SYS-CON MEDIA Authors: Pat Romanski, Gary Arora, Zakia Bouachraoui, Yeshim Deniz, Liz McMillan

Article

Yakov Kaper

Babi Yar - His life in Kiev under the Nazi Occupation

Yakov Kaper

His Account of Life in Kiev

48 Melnikova - Syrets Camp – Babi Yar

Selected Extracts from the Thorny Road

 

...Continued from part

 

Part 4 – Babi Yar Ravine

Kikes of the city of Kiev and vicinity! On Monday, September 29, you are to appear by 08:00 a.m. with your possessions, money, documents, valuables, and warm clothing at Dorogozhitskaya Street, next to the Jewish cemetery. Failure to appear is punishable by death.

Order posted in Kiev in Russian and Ukrainian, on or around September 26, 1941

Before we were sent to Babi Yar we noticed that opposite the exit from the Syrets camp a high fence had appeared. We did not understand what it was covering. As soon as we approached the camp gates we were ordered to take our footwear off. We thought it was our last stop. Here policemen and the Germans were not like those in the camp, they were even worse monsters with awful bandit eyes, but it was all the same for us, we didn’t bother them.

At last the command was given and we went out. We were escorted by two soldiers with automatic guns on both sides even though we did not have far to go. Along the road we found ourselves near an earthen rampart and in the distance I noticed a house or a hut. At the entrance there was a skull with crossbones, but it was not a drawing like on electrical boxes but a real human skull and bones.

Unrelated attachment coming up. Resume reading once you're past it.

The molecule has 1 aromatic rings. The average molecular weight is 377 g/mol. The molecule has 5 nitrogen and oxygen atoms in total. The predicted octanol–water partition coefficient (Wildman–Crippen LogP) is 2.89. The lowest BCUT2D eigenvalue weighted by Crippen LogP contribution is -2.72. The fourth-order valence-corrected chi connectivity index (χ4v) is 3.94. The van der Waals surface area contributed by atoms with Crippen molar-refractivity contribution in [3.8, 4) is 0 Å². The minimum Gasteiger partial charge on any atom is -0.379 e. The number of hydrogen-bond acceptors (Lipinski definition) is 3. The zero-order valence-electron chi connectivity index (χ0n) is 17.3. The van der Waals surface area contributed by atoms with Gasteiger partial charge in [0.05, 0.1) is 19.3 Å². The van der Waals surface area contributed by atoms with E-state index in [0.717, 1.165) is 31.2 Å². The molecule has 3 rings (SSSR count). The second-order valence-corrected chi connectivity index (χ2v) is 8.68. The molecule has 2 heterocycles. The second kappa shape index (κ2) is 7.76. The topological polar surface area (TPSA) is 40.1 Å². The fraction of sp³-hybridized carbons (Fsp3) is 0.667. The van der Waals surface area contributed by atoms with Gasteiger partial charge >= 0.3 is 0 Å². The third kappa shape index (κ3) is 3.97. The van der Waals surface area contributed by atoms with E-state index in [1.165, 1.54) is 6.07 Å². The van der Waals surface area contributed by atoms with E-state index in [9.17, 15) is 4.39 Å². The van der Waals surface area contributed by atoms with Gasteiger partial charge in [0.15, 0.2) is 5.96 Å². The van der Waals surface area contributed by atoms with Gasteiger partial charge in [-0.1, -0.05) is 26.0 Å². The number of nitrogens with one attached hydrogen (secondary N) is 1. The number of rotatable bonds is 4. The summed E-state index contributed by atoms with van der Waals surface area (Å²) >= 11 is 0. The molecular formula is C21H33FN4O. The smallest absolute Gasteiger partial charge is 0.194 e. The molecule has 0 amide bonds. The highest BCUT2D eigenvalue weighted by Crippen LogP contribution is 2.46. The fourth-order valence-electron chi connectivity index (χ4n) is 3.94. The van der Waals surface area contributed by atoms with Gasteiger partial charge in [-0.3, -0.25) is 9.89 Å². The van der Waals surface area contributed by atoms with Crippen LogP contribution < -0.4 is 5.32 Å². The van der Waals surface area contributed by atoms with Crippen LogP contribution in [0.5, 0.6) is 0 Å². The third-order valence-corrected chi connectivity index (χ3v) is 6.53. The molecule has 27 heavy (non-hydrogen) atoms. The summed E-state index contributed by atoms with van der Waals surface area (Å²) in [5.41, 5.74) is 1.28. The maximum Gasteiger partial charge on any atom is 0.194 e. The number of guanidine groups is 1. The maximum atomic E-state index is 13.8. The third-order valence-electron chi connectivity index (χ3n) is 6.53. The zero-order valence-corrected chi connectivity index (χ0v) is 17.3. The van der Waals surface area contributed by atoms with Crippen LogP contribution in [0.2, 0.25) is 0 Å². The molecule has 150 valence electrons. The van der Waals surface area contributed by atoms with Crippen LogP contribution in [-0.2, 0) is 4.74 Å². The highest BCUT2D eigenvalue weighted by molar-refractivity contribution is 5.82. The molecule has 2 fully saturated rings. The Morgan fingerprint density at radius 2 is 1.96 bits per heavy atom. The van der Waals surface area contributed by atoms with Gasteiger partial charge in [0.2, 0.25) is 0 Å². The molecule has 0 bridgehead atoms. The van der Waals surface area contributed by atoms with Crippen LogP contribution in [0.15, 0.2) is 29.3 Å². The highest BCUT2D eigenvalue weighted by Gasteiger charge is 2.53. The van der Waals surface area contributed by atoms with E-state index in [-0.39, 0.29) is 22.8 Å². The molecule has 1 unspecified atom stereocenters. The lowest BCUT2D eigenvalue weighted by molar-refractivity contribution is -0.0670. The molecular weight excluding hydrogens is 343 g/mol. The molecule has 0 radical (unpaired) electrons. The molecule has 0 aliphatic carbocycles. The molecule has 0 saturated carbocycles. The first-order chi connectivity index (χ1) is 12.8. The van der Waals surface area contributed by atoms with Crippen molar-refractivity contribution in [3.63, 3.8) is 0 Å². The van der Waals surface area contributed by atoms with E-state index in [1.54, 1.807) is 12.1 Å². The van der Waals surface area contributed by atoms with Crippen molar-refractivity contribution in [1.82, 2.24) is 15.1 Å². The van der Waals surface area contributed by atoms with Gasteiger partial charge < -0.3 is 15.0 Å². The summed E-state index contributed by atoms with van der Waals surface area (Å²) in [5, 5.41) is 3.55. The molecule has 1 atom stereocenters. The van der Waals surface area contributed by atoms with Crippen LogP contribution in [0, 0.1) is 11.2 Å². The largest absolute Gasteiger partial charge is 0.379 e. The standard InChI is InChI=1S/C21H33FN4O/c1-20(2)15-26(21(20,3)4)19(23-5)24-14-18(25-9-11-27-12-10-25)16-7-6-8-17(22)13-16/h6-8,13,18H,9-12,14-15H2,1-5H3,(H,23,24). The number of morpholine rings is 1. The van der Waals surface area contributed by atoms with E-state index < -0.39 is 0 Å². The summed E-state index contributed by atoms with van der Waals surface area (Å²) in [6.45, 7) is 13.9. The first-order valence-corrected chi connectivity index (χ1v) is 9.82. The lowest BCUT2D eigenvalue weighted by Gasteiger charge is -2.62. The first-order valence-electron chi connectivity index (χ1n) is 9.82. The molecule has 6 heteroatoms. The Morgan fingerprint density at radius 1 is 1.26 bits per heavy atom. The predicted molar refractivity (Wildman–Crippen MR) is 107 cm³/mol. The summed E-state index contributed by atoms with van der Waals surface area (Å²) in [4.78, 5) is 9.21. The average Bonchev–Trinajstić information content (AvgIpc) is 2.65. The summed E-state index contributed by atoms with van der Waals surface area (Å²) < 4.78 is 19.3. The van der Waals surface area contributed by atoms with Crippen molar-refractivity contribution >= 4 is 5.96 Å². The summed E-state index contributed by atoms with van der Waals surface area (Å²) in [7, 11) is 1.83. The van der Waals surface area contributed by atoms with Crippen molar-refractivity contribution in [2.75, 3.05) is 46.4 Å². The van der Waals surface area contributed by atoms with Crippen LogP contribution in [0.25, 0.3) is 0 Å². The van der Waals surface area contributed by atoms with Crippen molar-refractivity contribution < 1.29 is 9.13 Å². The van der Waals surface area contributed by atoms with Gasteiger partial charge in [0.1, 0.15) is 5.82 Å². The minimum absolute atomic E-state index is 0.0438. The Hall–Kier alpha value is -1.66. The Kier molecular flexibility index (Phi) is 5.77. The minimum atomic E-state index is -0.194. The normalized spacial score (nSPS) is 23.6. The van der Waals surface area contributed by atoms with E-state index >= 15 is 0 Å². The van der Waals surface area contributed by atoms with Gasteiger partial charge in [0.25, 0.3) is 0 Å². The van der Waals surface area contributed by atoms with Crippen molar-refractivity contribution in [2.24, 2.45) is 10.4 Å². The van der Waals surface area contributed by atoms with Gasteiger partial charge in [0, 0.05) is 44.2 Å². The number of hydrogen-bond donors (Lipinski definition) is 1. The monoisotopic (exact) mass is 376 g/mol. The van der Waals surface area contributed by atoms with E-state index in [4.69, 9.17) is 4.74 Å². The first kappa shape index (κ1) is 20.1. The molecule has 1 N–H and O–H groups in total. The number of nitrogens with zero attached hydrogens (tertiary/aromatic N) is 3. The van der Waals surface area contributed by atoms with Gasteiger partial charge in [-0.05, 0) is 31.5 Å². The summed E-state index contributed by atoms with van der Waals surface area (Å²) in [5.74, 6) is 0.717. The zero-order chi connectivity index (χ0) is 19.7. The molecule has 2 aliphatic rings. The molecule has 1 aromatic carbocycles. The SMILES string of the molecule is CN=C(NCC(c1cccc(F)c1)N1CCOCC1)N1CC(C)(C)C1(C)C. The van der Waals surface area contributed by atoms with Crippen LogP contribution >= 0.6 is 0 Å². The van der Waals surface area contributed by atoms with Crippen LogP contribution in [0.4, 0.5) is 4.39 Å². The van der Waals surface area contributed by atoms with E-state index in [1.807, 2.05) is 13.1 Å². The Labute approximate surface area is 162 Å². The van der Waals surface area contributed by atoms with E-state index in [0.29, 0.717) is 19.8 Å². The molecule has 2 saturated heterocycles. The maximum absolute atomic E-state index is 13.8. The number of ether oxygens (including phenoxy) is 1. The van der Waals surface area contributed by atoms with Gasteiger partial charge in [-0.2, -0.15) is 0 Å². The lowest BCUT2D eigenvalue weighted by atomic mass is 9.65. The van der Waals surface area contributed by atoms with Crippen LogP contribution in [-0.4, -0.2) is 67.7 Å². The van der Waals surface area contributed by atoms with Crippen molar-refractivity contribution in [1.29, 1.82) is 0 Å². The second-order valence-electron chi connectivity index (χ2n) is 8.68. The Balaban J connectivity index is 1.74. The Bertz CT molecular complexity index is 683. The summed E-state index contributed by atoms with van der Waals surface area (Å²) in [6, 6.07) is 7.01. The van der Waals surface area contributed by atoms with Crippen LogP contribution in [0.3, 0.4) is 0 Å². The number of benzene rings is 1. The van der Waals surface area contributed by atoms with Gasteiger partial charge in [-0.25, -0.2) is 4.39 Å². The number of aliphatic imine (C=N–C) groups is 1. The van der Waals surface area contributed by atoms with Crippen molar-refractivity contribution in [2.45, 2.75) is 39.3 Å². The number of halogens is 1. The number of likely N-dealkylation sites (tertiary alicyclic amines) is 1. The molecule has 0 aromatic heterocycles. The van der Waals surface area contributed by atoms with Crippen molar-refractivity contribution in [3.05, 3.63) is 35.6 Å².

It became clear that there was no way back from here. We were led further and we found ourselves in a ravine and inside there was smooth ground. I didn’t understand how they came there in cars but it was evident that this was a road and that some gaswagens had been there.

We were ordered to sit down on the ground, we heard a lot of noise and cries over the precipice. We did not know what was going on, at last a young officer, who I think was one of the bigger bosses appeared. He was yelling louder than anybody else and ordered groups of people in fives to come forward.

So, one of those German bandits went, took five of us and we were led behind the fence that was made of twigs and sticks. We didn’t know what was going on behind that fence. The one thing that calmed us down a little was that no shootings were heard there, which meant that they would not shoot us immediately. If they killed us in a gaswagen, they would have killed us all at the same time.

Soon the same fascist came again and took five more people: I was sitting and did not know what to think. I must say, I didn’t think about much at all since there was, seemingly no options other than death, so whatever would be would be.

At last my turn came, I was led away. As soon as I found myself behind the camouflaged rampart I saw the panorama that I would remember till the last day of my life. The corpses were accurately laid out – later I learned that the furnaces had been prepared to burn the corpses. I cried out, “That’s enough I don’t want to live any longer, shoot me now.”